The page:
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Thoughts of Einstein lead Adele Myers to greater heights

“Experiencing time and space and gravity in different ways is what we do as choreographers,” says Adele Myers.

Ivan Singer

“Experiencing time and space and gravity in different ways is what we do as choreographers,” says Adele Myers.

Choreographer Adele Myers is a born risk-taker. Her new dance theater project, “Einstein’s Happiest Thought,” which will be performed at the Institute of Contemporary Art Friday and Saturday, explores not just the idea of risk, but more potently, the anticipation of risk. Ropes crisscross the stage, and ladders big and small are scattered about. Balances look precarious, and dancers examine concepts of falling – falling down, falling over, falling in love, falling into debt. The evening-length work was created in collaboration with composer Josh Quillen, lighting and visual designer Kathy Couch, filmmaker Emmy Pickett, and dramaturg Ain Gordon. Institute of Contemporary Art director of public programs David Henry, a champion of Myers’s work, hopes the museum will add momentum to the choreographer’s path toward major national acclaim.

Myers, whose company is now based in the New Haven area, chatted recently before setting off on the National Dance Project tour of her latest work.

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Q. So what was “Einstein’s happiest thought?”

A. It refers to this experience Einstein referred to as thought experiments or daydreams. In this instance, he was looking out his office window and saw a man on top of a roof, and had one of his first thoughts that led to the theory of relativity, about the different ways we experience time and space and gravity, and that thought experiment led him on the very epic journey of his theory. Experiencing time and space and gravity in different ways is what we do as choreographers, so I was interested in my own investigation of that in relation to falling and the sense of risk. It was really a jumping-off point.

Q. Is it true that it was partly inspired by your fear of heights, which you addressed by studying trapeze?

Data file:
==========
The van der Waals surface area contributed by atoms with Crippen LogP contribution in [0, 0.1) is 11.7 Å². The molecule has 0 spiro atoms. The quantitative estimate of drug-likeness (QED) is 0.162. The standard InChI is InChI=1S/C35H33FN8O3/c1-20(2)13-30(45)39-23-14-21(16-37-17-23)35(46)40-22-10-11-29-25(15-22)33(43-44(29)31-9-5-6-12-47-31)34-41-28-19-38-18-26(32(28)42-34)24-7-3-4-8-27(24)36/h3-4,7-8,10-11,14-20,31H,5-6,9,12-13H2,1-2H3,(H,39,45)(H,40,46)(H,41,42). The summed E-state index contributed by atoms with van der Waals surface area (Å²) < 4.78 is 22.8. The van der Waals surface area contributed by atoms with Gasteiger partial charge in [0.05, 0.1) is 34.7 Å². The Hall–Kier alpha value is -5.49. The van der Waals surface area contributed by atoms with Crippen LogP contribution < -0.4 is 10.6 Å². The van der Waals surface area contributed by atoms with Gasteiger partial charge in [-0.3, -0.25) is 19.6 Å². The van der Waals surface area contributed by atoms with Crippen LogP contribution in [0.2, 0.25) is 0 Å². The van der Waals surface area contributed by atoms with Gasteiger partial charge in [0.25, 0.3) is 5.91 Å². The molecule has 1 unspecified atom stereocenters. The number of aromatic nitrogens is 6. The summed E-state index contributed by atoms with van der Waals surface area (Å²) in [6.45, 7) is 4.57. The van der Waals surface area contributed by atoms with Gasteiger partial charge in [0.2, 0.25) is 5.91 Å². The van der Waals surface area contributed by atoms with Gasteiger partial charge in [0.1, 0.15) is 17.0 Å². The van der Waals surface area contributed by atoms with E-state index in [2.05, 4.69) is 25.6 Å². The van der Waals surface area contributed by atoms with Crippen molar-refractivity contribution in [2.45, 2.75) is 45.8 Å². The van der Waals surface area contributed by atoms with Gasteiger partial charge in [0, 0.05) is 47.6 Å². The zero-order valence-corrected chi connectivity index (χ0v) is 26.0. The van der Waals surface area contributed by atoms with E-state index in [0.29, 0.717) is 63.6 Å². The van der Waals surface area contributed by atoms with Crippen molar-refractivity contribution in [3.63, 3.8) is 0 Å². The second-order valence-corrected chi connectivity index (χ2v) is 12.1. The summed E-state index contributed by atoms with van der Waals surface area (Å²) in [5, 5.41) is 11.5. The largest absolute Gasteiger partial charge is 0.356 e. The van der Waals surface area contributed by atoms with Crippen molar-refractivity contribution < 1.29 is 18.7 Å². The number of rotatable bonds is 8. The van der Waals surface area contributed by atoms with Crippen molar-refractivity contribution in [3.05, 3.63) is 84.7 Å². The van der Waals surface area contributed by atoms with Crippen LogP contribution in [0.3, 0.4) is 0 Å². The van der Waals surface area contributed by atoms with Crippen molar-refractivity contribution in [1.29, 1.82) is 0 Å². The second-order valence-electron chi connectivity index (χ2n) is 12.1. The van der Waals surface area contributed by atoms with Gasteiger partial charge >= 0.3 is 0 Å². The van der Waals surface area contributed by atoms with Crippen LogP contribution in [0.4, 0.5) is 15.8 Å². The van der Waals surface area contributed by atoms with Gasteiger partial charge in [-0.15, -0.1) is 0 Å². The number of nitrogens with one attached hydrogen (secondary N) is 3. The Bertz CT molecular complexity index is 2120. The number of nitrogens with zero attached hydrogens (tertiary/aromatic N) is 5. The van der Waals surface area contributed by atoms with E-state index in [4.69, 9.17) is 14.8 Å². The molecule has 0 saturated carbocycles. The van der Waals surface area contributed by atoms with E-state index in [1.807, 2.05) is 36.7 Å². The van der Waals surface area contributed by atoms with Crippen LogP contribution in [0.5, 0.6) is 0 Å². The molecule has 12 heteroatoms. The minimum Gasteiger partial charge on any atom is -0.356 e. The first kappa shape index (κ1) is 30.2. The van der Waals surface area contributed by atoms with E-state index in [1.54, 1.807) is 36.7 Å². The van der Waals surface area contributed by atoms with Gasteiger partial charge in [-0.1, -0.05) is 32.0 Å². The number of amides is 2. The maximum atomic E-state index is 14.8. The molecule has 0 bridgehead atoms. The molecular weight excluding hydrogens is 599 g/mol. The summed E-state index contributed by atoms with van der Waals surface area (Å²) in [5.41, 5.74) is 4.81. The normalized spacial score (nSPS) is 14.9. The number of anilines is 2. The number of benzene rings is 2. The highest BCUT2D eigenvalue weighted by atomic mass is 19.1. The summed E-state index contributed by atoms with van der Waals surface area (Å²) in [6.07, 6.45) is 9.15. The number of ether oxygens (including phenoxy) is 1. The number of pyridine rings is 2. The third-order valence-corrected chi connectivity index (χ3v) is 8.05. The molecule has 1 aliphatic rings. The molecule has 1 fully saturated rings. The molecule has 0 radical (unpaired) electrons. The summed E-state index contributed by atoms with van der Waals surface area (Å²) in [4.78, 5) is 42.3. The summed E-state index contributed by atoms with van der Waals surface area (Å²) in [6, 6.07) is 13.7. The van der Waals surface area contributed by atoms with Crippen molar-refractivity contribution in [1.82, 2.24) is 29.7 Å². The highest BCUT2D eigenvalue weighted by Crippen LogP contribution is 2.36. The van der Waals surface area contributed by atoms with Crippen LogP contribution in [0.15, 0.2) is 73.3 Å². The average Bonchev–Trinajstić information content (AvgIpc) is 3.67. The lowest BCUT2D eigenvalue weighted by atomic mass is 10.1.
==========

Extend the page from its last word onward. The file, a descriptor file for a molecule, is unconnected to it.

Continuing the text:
A. We launched this project by going to trapeze school. I wanted everybody to jump off this 25- foot-high platform in New York City and start with that same sensation of falling – me, the dancers, the composer, the lighting designer. I thought the scariest part would be jumping off. But when I started climbing this ladder on a roof overlooking the Manhattan skyline, I found that climbing the ladder itself was the most terrifying thing. I felt my heart pounding. It was the anticipation that was the scariest part, and that began to feel like the harness of the work.

Q. How does Emmy Pickett’s film tie in?

A. I wanted to think about the function of imagery she could provide, like surreal flashes, these abstract images in select spots. She would come up with these ideas, and the dancers would start to spin off of that. It was trying to create a space that may or may not be somewhere else in the theater, so you have this idea that something is happening at the same time, but maybe on the floor above or in some portal. It’s the space and time you don’t see that we play with a lot.

Q. How did visual designer Kathy Couch and dramaturg Ain Gordon feed into the process?

A. It’s very much a piece of visual art that we inhabit, this structure that we’re in. Working with Ain was paramount. I needed someone with an outside eye to make sure the layering was cohesive and had a complete trajectory. I can really say I love this work. When I watch and see a performer approaching a ladder, it feels exactly the way I felt [climbing]. To have a sensation matching the performance experience is incredible, and the dancers feel that too.

Q. Your current company is four women plus an apprentice. Will you be dancing in the piece as well?

A. No. I’m really appreciating having an outside eye, and as my works get more multidisciplinary, I need to be more of a director as well. And the kind of physicality I use, my 44-year-old body is like, No!

Q. This work is very athletic and theatrical. Are those qualities hallmarks of your aesthetic?

A. The athleticism is always a through line. There’s a certain raw way I like to hurl through space, and I love to watch people, especially women, have this phenomenal power and abandon, and that’s quite dominant in my vocabulary. It’s abstract, but personal. The theatricality here is in the visual design, like the bright yellow ropes that cut the space.

Q. What drives you to choreograph?

A. Three answers. One reason is I really enjoy the craft of choreography, being in the studio working on movement and direction in time and space, the intellectual and physical rigor. Another is I’m really subconsciously trying to figure something out, like an experiment, and I kind of work it out through the process, and that becomes kind of cathartic. And I’ve done it my whole life, and I can’t imagine not doing [it].

Karen Campbell can be reached at karencampbell4@rcn.com.
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